Provision may also be made for another means of cooling, without resorting to ventilation, which can lead to the introduction of disturbing gases into the atmosphere of the channel. Thus, the vault may be cooled from the outside, for example by causing to flow a cooling fluid, either gaseous or liquid, within its actual thickness. The circuit for the flow of fluid in the vault is designed, for example with a multiplicity of injection points located in the outer wall of the vault and situated preferably on its median axis, each of such injection points is linked by ducts to drain-holes likewise provided in the outer wall of the vault.
By thus causing the cooling fluid to flow within the thickness of at least one wall of the channel, especially the vault, in a honeycomb structure located within its thickness, it is possible to cool the glass not by convection but rather by radiation to the colder vault.
The flow of the fluid in question within the thickness of the wall may be carried out, for example, either along in axis substantially parallel to the longitudinal axis of the channel or along an axis substantially perpendicular to the letter, but essentially affecting the central vein of the glass and not its edges.
Each of the methods of cooling--ventilation or outer wall cooling--has its advantages. Ventilation allows rapid and effective cooling of the glass but can be rather abrupt. On the other hand, cooling of the walls from the outside is much more gradual and ensures full control of the content of the atmosphere overlying the molten glass in the channel (which can prove very useful during the manufacture of special types of glass). However, such outer wall cooling brings about a certain inertia, which is not always advantageous where the manufacturing conditions need to be altered fairly frequently over a period of time.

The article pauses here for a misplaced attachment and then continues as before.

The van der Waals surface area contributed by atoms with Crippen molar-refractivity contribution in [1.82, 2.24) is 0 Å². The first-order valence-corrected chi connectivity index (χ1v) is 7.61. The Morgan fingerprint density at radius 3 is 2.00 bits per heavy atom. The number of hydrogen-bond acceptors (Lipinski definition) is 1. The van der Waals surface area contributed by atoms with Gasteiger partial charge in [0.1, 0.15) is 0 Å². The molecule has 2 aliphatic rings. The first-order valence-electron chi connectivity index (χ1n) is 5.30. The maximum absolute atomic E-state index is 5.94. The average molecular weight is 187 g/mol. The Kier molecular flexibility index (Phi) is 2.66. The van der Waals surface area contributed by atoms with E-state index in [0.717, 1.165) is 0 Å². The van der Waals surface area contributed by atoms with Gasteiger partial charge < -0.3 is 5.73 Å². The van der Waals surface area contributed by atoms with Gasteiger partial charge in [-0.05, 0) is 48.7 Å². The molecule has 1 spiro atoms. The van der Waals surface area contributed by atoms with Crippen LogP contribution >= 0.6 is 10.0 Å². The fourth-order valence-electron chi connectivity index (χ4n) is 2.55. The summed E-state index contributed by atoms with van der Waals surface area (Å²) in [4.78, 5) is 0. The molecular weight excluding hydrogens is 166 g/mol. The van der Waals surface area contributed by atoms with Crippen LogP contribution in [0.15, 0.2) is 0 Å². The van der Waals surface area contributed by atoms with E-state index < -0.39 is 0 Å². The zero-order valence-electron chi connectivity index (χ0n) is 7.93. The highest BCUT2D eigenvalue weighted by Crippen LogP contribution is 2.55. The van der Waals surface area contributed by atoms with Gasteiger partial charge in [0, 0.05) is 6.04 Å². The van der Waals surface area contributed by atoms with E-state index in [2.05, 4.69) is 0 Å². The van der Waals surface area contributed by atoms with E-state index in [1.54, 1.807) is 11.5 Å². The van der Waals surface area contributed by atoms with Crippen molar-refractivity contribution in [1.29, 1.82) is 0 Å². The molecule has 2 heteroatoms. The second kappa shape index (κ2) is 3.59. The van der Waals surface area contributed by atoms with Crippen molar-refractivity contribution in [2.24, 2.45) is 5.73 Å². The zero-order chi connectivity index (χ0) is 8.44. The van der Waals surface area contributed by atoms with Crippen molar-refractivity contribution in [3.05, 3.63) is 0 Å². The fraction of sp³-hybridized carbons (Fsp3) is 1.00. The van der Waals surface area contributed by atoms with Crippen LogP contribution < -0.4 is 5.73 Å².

The best solution is therefore to combine both methods of cooling. Greater flexibility is thus achieved by being able to implement them to a greater or lesser extent, either alternately or simultaneously. Each cooling zone way be equipped with a given method of cooling or with both methods of cooling at one and the same time. All combinations are possible.
Additionally, at least one of the cooling zones is advantageously provided with means of lateral reheating, located either at the channel sidewalls or on the edges of the vault. Such means may take the form of standard burners of the so-called "edge" type, which are usually capable of reheating widths of glass of the order of one centimeter up to about ten centimeters. They may also consist of so-called flat-flame burners designed in such a way as to emit flames which travel along the walls where they are located rather than impinging directly on the surface of the flowing glass. The burners thus indirectly reheat the glass over a much more significant width, for example several tens of centimeters on either side.